Once a familiar, unwanted neighbor for Mobile County farmers, cogongrass has spread to pastures, forestland, fields and roadways in over a dozen states.
Anthony Faggard of Grand Bay in Mobile County said the aggressive, exotic, perennial grass has boxed in most of his fields.
“It’s been here on the farm all my life,” said Faggard 53, Alabama Farmers Federation State Beef Committee chairman. “It’s expensive to try to keep it contained. The problem we have with trying to spray it in fields is the effective herbicides also will kill the Bahia grass we use for hay or grazing.”
Cogongrass, introduced to Mobile from Japan in the early 1900s as packing material, covers 75 percent of the state and is regarded as one of the worst invasive species in the world.
“I would rank cogongrass up there with wild hogs,” said Nancy Lowenstein, an Auburn University School of Forestry and Wildlife Sciences research fellow. “It grows aggressively. Even when you burn it, it comes rip-roaring back.”
Loewenstein copublished a study in 2014 that may offer farmers a better outlook. She treated cogongrass infestations for three years at Tillmans Corner and Bayou La Batre using glyphosate, imazapyr and a combination of both sprays in May, August and October. Almost all of the nine treatments eradicated cogongrass, but imazapyr proved most effective, she said.
“One thing we definitely found is that all cogongrasses are not equal,” she said. “Each location varied in its response to the spray applications. We’re still working on exactly why we had two different reactions at different sites.”
While cogongrass can be spread by seeds blown by the wind or transported through farm equipment, it also spreads underground by rhizomes that form thick root masses in a circular pattern, which make it even tougher to control.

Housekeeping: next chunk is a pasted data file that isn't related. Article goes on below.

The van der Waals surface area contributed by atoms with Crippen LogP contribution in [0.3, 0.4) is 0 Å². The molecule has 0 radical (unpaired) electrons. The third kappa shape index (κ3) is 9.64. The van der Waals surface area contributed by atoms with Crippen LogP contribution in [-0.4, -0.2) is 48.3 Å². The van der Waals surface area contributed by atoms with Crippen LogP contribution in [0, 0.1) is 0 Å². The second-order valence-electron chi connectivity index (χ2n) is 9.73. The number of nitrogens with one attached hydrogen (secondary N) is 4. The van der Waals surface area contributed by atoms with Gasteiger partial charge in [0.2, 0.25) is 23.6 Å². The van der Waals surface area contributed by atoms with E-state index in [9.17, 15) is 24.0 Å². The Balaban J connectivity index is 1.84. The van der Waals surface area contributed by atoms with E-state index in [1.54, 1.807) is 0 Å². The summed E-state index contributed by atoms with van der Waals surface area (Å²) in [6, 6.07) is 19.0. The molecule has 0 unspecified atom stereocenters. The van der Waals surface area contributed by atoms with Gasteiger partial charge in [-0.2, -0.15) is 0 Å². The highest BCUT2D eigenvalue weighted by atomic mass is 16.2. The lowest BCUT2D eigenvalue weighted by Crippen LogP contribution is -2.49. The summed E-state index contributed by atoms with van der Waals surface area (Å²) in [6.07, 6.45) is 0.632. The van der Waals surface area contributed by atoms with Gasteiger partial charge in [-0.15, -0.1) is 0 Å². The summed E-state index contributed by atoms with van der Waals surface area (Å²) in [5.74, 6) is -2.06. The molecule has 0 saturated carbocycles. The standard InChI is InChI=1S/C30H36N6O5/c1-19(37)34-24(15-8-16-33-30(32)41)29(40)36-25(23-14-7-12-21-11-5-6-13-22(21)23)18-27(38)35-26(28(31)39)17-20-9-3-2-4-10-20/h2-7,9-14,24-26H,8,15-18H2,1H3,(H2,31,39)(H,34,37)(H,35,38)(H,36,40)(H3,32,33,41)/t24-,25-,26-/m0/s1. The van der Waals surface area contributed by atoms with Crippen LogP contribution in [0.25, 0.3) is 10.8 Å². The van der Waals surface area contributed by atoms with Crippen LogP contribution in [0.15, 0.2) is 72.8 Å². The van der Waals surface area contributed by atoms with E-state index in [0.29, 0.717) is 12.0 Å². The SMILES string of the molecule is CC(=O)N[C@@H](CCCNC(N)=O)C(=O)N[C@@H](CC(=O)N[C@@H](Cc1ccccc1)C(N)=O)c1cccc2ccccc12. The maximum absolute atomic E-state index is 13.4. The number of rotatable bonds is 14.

Washington County landowner and Federation State Forestry Committee Member Emory Mosley said cogongrass is a consistent problem on his land.
“The longer it stays in one place, the longer it takes to get rid of it and control it,” he said. “If it gets established, it’s hard to get it with chemicals. Sometimes it’s better to burn and saturate the young growth, but you have to be careful because it’s very volatile in a fire.”
Cogongrass is tough and unpalatable to cattle and other livestock, said Federation Beef and Hay & Forage Divisions Director Nate Jaeger.
“It has little nutritional value, but cattle will graze it if it’s young and tender,” Jaeger said.
In thick stands, the highly flammable grass can create a fire hazard, and the heat can be so intense it may stress mature pine stands and lead to disease and insect infestations. Dense stands of cogongrass also destroy wildlife habitat by choking out native grasses. If left unchecked, it can quickly become the dominate understory, choking out desirable vegetation.
Whether it’s with cattle, pine trees or a research farm, Faggard, Mosley and Loewenstein agree the fight against cogongrass should be a united front.
“There’s no silver bullet—you just have to keep at it,” Loewenstein said. “It’s really hard if only one person is working to eradicate cogongrass because it doesn’t stop at boundary lines.”